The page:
jon.kiparsky actual makes a good point, that you shouldn't rely on obscurity for the strength of your crypto system. What is strange, though, is that even though the security community accepts this truism, notice that most organizations still consider it a mistake to even give away that information to the enemy. You want the enemy to first waste time and resources figuring out which cryptosystem is being used before they spend time focusing on attacks on that system.
This is true in some cases - I guess they would say they're not relying on obscurity, but all the same they're going to use it. But of course, this is sort of foolish, since a crypto system whose security is improved by obscurity is one that's so completely broken that you wouldn't use it in any case. The only way this might conceivably help you is if you're using some system and a new attack is developed for that system - this would buy you a little bit of time to change systems, I suppose.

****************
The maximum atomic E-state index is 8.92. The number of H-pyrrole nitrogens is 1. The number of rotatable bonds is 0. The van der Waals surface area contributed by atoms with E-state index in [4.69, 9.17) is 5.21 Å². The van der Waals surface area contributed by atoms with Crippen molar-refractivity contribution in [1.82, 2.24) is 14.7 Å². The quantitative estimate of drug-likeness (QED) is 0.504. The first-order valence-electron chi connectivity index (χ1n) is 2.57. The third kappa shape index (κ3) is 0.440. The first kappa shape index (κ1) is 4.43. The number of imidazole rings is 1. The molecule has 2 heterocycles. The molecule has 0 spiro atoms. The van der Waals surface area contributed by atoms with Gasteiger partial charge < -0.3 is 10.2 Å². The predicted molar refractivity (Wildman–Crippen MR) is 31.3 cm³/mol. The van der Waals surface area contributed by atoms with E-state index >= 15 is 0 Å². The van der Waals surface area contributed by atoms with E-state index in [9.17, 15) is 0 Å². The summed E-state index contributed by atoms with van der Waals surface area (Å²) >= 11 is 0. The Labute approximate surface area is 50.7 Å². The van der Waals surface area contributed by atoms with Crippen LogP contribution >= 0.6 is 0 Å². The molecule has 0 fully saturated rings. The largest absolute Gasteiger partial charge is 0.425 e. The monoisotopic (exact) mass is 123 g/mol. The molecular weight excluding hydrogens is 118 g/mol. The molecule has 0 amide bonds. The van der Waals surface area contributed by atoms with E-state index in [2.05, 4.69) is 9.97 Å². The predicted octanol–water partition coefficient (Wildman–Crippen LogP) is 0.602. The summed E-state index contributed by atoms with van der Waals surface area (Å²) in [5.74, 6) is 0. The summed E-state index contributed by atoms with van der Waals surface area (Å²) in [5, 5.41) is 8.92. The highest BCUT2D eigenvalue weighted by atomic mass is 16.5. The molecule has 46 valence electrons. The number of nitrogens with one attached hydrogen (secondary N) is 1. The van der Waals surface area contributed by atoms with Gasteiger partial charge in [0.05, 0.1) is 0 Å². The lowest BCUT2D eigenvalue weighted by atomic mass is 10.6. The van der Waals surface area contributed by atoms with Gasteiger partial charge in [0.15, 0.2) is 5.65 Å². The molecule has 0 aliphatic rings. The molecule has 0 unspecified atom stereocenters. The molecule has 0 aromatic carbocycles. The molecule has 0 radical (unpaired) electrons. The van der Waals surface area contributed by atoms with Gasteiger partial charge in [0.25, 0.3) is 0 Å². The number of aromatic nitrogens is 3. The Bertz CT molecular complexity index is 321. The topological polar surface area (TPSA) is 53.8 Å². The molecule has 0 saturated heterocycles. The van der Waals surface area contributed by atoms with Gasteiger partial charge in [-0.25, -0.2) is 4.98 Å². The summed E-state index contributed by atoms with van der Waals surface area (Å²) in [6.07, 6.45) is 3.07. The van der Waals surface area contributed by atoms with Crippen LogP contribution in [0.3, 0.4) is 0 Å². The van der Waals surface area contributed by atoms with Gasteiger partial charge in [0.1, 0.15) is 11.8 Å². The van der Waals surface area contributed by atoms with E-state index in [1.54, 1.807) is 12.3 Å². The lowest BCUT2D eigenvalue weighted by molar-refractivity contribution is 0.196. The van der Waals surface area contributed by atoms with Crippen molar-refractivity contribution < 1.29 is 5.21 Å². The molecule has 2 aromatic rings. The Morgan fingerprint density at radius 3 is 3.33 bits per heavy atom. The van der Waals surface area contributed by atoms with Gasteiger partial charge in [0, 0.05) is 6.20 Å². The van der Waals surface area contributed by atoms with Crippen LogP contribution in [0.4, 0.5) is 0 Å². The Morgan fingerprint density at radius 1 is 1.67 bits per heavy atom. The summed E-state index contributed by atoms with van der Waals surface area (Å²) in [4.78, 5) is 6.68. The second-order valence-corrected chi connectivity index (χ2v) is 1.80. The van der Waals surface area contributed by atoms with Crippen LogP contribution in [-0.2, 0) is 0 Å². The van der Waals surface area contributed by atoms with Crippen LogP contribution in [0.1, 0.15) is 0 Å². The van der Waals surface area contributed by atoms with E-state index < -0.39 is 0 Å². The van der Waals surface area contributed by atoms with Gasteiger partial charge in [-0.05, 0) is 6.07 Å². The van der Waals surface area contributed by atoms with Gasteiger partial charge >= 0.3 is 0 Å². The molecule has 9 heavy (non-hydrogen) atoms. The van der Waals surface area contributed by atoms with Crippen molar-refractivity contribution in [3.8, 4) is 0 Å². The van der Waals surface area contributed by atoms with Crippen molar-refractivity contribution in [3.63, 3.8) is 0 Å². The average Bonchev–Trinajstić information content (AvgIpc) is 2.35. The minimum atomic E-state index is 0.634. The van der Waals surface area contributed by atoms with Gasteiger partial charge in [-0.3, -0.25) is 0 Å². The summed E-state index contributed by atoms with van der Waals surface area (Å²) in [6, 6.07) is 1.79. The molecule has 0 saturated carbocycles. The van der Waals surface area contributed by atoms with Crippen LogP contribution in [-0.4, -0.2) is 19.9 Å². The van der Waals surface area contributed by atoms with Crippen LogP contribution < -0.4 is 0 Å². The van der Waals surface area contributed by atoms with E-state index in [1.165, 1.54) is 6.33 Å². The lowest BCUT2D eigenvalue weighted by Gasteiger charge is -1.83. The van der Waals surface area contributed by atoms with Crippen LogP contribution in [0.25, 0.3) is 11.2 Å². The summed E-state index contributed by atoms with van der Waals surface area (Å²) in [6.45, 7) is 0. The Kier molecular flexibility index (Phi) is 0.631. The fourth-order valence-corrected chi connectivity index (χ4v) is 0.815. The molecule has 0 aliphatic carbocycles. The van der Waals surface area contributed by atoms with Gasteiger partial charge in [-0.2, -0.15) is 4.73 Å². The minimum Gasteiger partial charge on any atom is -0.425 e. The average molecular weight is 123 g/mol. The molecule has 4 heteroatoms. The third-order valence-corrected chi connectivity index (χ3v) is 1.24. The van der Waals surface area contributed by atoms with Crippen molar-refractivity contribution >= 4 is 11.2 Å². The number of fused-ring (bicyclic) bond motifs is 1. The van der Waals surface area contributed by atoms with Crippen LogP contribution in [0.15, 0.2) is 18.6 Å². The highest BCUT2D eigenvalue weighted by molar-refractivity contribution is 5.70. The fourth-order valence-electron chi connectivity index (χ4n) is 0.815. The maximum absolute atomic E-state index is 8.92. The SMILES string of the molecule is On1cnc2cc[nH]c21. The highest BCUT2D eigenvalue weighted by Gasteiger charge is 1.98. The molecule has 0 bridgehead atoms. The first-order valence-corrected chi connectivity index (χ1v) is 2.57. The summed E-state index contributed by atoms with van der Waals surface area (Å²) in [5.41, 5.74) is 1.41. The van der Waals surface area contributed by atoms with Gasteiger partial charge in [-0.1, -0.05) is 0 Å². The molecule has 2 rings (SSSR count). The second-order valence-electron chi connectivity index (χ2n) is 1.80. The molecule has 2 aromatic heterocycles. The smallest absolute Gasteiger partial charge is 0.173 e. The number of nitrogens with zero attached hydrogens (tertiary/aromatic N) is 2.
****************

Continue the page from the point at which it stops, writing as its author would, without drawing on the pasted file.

And of course, trying to keep your protocols secret only helps you when you're in control of both sides of the encryption. So basically, it's going to be possible for storage and for your corporate intranet and stuff like that.